New York City's Javits Center offering COVID-19 vaccinations 24/7

So far, nearly 9% of the state is fully vaccinated.

March 06, 2021, 9:55 AM

The Javits Center in New York City is now open 24 hours a day, seven days a week, after the approval of the Johnson & Johnson vaccine a week ago.

The convention center in Manhattan is accepting appointments around the clock in a sweeping effort to inoculate New Yorkers as quickly as possible. The effort began at 9 p.m. Friday, with the Johnson & Johnson vaccine only being distributed overnight, from 9 p.m. to 6 a.m.

Doses of the new vaccine, which only requires one shot unlike the two-dose Moderna and Pfizer-BioNTech vaccines, arrived in New York during the week, according to ABC New York station WABC.

PHOTO: Vaccines are distributed as workers and recipients react to a band perform at the Javits Center in New York, Feb. 20, 2021.
Vaccines are distributed as workers and recipients react to a band perform at the Javits Center in New York, Feb. 20, 2021.
Nina Westervelt/The New York Times via Redux, FILE

Yankee Stadium in the Bronx and the New York State Fair grounds in Syracuse are other sites giving out vaccines around the clock, also using the Johnson & Johnson vaccine overnight.

More than 3.3 million New Yorkers have received at least one vaccine dose, according to state data. Over 1.7 million people, or 8.8% of the state, is fully vaccinated.

Earlier this week, the convention center announced it had distributed 100,000 vaccinations since it first became an inoculation center in January. Nearly one year ago the Javits Center served as a COVID-19 field hospital when the coronavirus crisis first gripped the country.

About 17% of the U.S. population is partially vaccinated and 8.6% is fully vaccinated, according to the Centers for Disease Control and Prevention. California has administered the most vaccines, followed by Texas, Florida, New York, Illinois and Pennsylvania, per the CDC.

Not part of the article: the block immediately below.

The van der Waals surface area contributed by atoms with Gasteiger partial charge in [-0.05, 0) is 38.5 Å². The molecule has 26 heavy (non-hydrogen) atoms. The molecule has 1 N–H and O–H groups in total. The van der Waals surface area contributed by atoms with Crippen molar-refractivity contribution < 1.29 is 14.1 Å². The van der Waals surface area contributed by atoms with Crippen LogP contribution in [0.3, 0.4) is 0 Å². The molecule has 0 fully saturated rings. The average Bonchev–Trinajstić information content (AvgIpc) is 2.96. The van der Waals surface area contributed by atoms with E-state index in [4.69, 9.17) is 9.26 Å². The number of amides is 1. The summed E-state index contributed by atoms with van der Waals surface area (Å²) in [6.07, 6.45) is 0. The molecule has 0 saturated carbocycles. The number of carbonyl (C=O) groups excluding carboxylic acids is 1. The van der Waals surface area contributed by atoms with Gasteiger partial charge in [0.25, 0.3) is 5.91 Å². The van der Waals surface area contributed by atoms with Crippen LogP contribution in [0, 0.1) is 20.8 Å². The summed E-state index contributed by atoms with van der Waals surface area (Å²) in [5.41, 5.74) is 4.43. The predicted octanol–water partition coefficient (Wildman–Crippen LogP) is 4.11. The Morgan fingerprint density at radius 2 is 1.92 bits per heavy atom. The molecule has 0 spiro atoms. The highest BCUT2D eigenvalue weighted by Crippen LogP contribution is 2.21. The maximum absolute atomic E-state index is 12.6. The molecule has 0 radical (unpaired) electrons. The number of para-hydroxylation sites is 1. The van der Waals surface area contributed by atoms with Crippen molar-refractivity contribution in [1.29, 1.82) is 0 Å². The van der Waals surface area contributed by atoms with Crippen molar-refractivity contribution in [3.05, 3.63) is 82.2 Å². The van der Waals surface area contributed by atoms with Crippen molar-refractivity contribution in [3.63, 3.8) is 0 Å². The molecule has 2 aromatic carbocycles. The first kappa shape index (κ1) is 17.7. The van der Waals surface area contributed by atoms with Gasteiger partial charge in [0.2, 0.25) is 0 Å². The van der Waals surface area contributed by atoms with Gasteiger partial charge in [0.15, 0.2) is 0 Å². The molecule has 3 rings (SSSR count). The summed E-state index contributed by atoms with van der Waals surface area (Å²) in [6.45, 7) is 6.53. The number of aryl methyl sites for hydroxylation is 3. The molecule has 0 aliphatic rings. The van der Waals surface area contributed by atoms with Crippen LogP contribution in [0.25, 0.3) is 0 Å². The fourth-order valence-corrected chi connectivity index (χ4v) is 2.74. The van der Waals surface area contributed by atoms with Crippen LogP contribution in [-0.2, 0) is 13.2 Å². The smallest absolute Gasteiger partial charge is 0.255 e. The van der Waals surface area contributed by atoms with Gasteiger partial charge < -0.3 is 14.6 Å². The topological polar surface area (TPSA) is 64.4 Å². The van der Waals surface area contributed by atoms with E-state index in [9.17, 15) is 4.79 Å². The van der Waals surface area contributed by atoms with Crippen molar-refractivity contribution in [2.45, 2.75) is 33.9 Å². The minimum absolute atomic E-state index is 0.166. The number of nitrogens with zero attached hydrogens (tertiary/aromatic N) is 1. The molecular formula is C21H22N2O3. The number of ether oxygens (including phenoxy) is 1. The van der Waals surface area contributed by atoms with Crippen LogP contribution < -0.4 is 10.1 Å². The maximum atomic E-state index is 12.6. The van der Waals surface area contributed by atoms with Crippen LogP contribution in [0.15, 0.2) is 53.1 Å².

PHOTO: People wait in a line stretching around the Jacob K. Javits Convention Center on midtown Manhattan's west side, to receive a COVID-19 vaccine at the site which has been converted into a mass vaccination center, New York, March 2, 2021.
People wait in a line stretching around the Jacob K. Javits Convention Center on midtown Manhattan's west side, to receive a COVID-19 vaccine at the site which has been converted into a mass vaccination center, New York, March 2, 2021.
Mike Segar/Reuters

Three different vaccines -- from Johnson & Johnson, Pfizer-BioNTech and Moderna -- are in use in the U.S.

In clinical trials, the Johnson & Johnson vaccine was 85% effective in preventing severe/critical illness and 66% effective in preventing symptomatic illness 28 days after vaccination. Importantly, it was 100% effective in preventing hospitalizations and death from COVID-19.

The Pfizer-BioNTech and Moderna vaccines are 95% and 94.1% effective in preventing symptomatic illness, respectively, but they were tested before the new, more contagious variants emerged. The Johnson & Johnson vaccine was tested against the new concerning variants and still performed well.

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